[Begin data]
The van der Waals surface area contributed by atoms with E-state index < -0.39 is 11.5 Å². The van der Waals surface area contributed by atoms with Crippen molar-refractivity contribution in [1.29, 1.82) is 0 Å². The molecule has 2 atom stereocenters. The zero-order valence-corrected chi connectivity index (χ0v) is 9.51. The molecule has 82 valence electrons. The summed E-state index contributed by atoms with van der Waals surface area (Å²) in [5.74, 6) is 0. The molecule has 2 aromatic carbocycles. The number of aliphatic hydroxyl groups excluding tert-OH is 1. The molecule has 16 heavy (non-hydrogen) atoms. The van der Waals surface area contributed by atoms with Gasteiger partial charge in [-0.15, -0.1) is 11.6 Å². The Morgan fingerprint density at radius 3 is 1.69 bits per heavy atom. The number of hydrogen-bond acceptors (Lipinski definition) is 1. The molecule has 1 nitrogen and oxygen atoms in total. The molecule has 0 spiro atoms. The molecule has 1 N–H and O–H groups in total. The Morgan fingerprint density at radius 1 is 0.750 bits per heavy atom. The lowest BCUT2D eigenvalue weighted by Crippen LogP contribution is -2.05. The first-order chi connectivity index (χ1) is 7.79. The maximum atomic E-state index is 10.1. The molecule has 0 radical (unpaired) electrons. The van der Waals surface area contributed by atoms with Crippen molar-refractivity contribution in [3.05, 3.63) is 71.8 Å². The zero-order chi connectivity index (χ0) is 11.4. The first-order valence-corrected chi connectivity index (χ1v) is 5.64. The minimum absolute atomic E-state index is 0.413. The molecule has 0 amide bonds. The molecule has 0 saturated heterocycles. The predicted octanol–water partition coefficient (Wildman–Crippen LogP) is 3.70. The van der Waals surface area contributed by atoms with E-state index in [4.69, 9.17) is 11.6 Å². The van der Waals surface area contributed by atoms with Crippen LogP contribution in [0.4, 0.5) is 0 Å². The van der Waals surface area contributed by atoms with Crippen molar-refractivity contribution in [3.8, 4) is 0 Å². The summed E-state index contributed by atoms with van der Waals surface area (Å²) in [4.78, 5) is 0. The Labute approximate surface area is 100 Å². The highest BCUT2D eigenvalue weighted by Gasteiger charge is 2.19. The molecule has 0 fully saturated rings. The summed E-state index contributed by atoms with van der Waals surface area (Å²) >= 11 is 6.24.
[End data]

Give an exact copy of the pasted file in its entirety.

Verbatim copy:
The van der Waals surface area contributed by atoms with E-state index < -0.39 is 11.5 Å². The van der Waals surface area contributed by atoms with Crippen molar-refractivity contribution in [1.29, 1.82) is 0 Å². The molecule has 2 atom stereocenters. The zero-order valence-corrected chi connectivity index (χ0v) is 9.51. The molecule has 82 valence electrons. The summed E-state index contributed by atoms with van der Waals surface area (Å²) in [5.74, 6) is 0. The molecule has 2 aromatic carbocycles. The number of aliphatic hydroxyl groups excluding tert-OH is 1. The molecule has 16 heavy (non-hydrogen) atoms. The van der Waals surface area contributed by atoms with Gasteiger partial charge in [-0.15, -0.1) is 11.6 Å². The Morgan fingerprint density at radius 3 is 1.69 bits per heavy atom. The number of hydrogen-bond acceptors (Lipinski definition) is 1. The molecule has 1 nitrogen and oxygen atoms in total. The molecule has 0 spiro atoms. The molecule has 1 N–H and O–H groups in total. The Morgan fingerprint density at radius 1 is 0.750 bits per heavy atom. The lowest BCUT2D eigenvalue weighted by Crippen LogP contribution is -2.05. The first-order chi connectivity index (χ1) is 7.79. The maximum atomic E-state index is 10.1. The molecule has 0 radical (unpaired) electrons. The van der Waals surface area contributed by atoms with Crippen molar-refractivity contribution in [3.05, 3.63) is 71.8 Å². The zero-order chi connectivity index (χ0) is 11.4. The first-order valence-corrected chi connectivity index (χ1v) is 5.64. The minimum absolute atomic E-state index is 0.413. The molecule has 0 amide bonds. The molecule has 0 saturated heterocycles. The predicted octanol–water partition coefficient (Wildman–Crippen LogP) is 3.70. The van der Waals surface area contributed by atoms with E-state index in [4.69, 9.17) is 11.6 Å². The van der Waals surface area contributed by atoms with Crippen LogP contribution in [0.4, 0.5) is 0 Å². The van der Waals surface area contributed by atoms with Crippen molar-refractivity contribution in [3.8, 4) is 0 Å². The summed E-state index contributed by atoms with van der Waals surface area (Å²) in [4.78, 5) is 0. The Labute approximate surface area is 100 Å². The highest BCUT2D eigenvalue weighted by Gasteiger charge is 2.19. The molecule has 0 fully saturated rings. The summed E-state index contributed by atoms with van der Waals surface area (Å²) >= 11 is 6.24.